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I have been following the tutorial on http://ruby.railstutorial.org/chapters/static-pages and I have ruby 2.0.0 with Rails 4.0.2. I have Guard installed and it is configured to use spork. Everythign is working - sorta.

I am experiencing a bug noted here https://github.com/guard/guard/issues/495

I have tried changing the version requirements so I use the latest version of the gems in my development group but when changing something that triggers guard to run the specs it runs them 3 times.

Here is my gem file:

source 'https://rubygems.org'
ruby '2.0.0'
#ruby-gemset=railstutorial_rails_4_0

gem 'rails', '4.0.2'

group :development, :test do
  #gem 'sqlite3', '1.3.8'
  gem 'mysql2'
  gem 'rspec-rails'#, '2.13.1'
  gem 'guard-rspec'#, '2.5.0'
  gem 'spork-rails'#, '4.0.0'
  gem 'guard-spork'#, '1.5.0'
  gem 'childprocess'#, '0.4.2'
end

group :test do
  gem 'selenium-webdriver', '2.35.1'
  gem 'capybara', '2.1.0'
  gem 'libnotify'#, '0.8.0'
end

gem 'sass-rails', '4.0.1'
gem 'uglifier', '2.1.1'
gem 'coffee-rails', '4.0.1'
gem 'jquery-rails', '3.0.4'
gem 'turbolinks', '1.1.1'
gem 'jbuilder', '1.0.2'

group :doc do
  gem 'sdoc', '0.3.20', require: false
end

Here is my GuardFile

# A sample Guardfile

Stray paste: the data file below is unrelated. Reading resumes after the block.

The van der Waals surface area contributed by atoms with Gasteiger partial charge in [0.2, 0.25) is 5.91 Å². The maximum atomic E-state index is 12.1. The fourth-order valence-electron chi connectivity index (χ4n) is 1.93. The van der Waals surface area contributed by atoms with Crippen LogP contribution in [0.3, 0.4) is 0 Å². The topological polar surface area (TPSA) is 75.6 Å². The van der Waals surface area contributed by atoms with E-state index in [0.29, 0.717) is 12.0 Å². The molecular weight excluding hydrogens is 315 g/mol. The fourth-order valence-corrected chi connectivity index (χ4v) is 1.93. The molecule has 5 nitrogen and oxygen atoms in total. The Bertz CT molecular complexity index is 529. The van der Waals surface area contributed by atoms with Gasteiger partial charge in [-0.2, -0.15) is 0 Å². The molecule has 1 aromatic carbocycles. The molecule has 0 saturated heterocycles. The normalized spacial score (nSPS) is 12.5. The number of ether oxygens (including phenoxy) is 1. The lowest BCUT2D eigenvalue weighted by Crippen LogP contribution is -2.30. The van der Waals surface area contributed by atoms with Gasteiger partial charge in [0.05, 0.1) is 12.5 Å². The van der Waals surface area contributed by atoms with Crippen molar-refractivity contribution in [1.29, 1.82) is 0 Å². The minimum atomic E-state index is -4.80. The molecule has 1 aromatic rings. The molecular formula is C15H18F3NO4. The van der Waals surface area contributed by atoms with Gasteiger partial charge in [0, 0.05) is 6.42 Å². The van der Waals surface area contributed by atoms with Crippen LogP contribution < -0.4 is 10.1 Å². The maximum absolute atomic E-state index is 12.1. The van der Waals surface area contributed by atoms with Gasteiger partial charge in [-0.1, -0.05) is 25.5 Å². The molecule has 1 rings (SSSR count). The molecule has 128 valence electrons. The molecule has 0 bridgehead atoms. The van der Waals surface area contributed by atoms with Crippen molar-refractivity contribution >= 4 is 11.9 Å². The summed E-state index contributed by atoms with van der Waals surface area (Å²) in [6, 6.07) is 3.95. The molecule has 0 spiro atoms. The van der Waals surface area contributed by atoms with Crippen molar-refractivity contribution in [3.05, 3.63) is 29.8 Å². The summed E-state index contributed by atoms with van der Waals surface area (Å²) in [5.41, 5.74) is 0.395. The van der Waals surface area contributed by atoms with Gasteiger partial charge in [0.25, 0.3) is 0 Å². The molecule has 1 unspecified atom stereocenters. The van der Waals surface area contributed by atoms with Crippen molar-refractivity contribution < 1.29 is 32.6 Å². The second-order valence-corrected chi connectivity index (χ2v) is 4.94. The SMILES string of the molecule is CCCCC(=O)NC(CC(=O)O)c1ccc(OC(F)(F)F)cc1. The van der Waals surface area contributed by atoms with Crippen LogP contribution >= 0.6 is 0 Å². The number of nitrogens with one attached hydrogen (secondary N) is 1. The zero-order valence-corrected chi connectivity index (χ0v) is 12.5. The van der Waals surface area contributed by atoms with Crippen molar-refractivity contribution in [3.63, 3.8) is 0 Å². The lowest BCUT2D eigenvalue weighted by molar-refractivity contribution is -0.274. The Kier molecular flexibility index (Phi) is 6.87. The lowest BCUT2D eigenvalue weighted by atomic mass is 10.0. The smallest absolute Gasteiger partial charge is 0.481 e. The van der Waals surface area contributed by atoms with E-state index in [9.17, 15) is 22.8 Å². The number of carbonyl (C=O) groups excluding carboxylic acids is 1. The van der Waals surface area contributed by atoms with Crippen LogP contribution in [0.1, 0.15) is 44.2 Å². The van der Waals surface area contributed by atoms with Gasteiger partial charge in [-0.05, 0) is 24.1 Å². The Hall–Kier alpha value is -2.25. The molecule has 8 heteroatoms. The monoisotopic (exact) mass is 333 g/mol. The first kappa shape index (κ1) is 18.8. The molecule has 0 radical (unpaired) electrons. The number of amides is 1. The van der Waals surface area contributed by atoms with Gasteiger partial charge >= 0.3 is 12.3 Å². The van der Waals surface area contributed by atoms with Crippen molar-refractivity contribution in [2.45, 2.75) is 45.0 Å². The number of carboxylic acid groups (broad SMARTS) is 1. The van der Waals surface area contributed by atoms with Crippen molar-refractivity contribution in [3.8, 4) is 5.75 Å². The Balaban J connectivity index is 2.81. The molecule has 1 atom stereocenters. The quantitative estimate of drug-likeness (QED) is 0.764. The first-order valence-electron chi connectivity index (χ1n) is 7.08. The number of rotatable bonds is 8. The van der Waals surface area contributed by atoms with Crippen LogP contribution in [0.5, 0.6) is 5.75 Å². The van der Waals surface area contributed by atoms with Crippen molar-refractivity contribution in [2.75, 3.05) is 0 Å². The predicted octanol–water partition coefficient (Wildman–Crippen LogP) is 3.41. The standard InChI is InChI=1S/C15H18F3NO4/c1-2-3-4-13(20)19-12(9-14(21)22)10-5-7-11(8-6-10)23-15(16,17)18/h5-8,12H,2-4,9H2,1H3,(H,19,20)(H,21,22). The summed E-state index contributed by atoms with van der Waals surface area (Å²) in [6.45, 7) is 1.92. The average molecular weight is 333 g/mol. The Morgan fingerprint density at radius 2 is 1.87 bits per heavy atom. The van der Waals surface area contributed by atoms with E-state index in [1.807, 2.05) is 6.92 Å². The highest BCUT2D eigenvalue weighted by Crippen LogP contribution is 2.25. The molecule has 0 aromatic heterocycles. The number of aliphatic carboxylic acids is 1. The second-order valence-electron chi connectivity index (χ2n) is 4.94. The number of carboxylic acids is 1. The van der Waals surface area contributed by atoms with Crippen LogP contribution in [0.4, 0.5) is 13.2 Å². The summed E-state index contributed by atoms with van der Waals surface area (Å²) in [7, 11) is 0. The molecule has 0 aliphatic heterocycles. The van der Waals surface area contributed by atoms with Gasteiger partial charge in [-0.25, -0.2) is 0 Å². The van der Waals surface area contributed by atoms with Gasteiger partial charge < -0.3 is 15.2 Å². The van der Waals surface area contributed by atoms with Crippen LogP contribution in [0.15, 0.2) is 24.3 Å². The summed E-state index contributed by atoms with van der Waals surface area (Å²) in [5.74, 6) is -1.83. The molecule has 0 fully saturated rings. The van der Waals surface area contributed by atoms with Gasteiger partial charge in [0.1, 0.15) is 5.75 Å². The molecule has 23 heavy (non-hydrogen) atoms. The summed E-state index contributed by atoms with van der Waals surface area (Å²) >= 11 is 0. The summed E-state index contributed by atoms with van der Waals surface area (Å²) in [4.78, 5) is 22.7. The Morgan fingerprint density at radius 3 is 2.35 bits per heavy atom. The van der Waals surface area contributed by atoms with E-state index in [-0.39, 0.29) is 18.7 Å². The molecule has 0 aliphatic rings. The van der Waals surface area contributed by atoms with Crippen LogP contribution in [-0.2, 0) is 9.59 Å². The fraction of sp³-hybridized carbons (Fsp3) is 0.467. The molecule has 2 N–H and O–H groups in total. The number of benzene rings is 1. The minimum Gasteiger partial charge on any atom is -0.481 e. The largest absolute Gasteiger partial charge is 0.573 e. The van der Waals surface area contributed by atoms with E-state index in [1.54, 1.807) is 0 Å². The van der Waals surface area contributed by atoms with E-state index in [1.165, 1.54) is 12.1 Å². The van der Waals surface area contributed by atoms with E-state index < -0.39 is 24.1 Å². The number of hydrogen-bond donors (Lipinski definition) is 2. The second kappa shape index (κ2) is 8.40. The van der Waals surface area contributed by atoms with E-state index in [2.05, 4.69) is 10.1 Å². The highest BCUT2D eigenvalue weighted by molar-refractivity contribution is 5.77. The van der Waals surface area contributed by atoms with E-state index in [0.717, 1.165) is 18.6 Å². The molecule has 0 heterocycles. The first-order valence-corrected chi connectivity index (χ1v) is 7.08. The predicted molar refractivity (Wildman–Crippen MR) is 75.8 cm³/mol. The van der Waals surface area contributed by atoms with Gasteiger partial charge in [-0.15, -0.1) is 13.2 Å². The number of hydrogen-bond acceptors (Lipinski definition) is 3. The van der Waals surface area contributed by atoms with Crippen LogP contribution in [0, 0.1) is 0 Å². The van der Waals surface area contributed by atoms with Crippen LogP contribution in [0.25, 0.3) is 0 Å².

# More info at https://github.com/guard/guard#readme
require 'active_support/inflector'
interactor :simple
guard 'spork', :cucumber_env => { 'RAILS_ENV' => 'test' }, :rspec_env => { 'RAILS_ENV' => 'test' } do
  watch('config/application.rb')
  watch('config/environment.rb')
  watch('config/environments/test.rb')
  watch(%r{^config/initializers/.+\.rb$})
  watch('Gemfile.lock')
  watch('spec/spec_helper.rb') { :rspec }
  watch('test/test_helper.rb') { :test_unit }
  watch(%r{features/support/}) { :cucumber }
end

guard :rspec, all_after_pass: false, cli: '--drb' do

  watch(%r{^spec/.+_spec\.rb$})
  watch(%r{^lib/(.+)\.rb$})     { |m| "spec/lib/#{m[1]}_spec.rb" }
  watch('spec/spec_helper.rb')  { 'spec' }

  # Rails example
  watch(%r{^app/(.+)\.rb$})                           { |m| "spec/#{m[1]}_spec.rb" }
  watch(%r{^app/(.*)(\.erb|\.haml|\.slim)$})          { |m| "spec/#{m[1]}#{m[2]}_spec.rb" }
  watch(%r{^app/controllers/(.+)_(controller)\.rb$})  { |m| ["spec/routing/#{m[1]}_routing_spec.rb", "spec/#{m[2]}s/#{m[1]}_#{m[2]}_spec.rb", "spec/acceptance/#{m[1]}_spec.rb"] }
  watch(%r{^spec/support/(.+)\.rb$})                  { 'spec' }
  watch('config/routes.rb')                           { 'spec/routing' }
  watch('app/controllers/application_controller.rb')  { 'spec/controllers' }